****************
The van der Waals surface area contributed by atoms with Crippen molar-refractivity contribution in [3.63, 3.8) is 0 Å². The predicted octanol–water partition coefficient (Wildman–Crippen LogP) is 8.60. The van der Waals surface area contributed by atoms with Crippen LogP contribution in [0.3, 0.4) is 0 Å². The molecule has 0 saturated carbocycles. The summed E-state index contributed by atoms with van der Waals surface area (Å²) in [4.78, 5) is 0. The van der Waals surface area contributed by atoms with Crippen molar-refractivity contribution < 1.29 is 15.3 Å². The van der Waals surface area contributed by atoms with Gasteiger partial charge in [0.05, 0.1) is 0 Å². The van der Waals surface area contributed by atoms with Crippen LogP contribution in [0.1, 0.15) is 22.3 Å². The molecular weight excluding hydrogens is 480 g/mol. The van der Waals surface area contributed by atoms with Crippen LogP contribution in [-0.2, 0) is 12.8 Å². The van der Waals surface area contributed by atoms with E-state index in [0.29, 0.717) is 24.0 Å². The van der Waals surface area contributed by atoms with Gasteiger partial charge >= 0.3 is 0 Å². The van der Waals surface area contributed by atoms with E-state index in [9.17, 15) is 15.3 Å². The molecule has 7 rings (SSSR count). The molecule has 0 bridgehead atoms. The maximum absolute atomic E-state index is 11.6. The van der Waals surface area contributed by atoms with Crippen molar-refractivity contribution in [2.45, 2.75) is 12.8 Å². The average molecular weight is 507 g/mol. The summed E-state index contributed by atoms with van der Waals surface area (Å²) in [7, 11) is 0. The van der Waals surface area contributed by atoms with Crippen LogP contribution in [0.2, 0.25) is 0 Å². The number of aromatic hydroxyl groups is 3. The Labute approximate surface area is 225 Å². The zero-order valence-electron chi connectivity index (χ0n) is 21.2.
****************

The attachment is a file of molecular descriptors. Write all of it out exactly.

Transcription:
The van der Waals surface area contributed by atoms with Crippen molar-refractivity contribution in [3.63, 3.8) is 0 Å². The predicted octanol–water partition coefficient (Wildman–Crippen LogP) is 8.60. The van der Waals surface area contributed by atoms with Crippen LogP contribution in [0.3, 0.4) is 0 Å². The molecule has 0 saturated carbocycles. The summed E-state index contributed by atoms with van der Waals surface area (Å²) in [4.78, 5) is 0. The van der Waals surface area contributed by atoms with Crippen molar-refractivity contribution < 1.29 is 15.3 Å². The van der Waals surface area contributed by atoms with Gasteiger partial charge in [0.05, 0.1) is 0 Å². The van der Waals surface area contributed by atoms with Crippen LogP contribution in [0.1, 0.15) is 22.3 Å². The molecular weight excluding hydrogens is 480 g/mol. The van der Waals surface area contributed by atoms with Crippen LogP contribution in [-0.2, 0) is 12.8 Å². The van der Waals surface area contributed by atoms with E-state index in [0.29, 0.717) is 24.0 Å². The van der Waals surface area contributed by atoms with Gasteiger partial charge >= 0.3 is 0 Å². The van der Waals surface area contributed by atoms with E-state index in [9.17, 15) is 15.3 Å². The molecule has 7 rings (SSSR count). The molecule has 0 bridgehead atoms. The maximum absolute atomic E-state index is 11.6. The van der Waals surface area contributed by atoms with Crippen molar-refractivity contribution in [2.45, 2.75) is 12.8 Å². The average molecular weight is 507 g/mol. The summed E-state index contributed by atoms with van der Waals surface area (Å²) in [7, 11) is 0. The van der Waals surface area contributed by atoms with Crippen LogP contribution in [0.2, 0.25) is 0 Å². The number of aromatic hydroxyl groups is 3. The Labute approximate surface area is 225 Å². The zero-order valence-electron chi connectivity index (χ0n) is 21.2.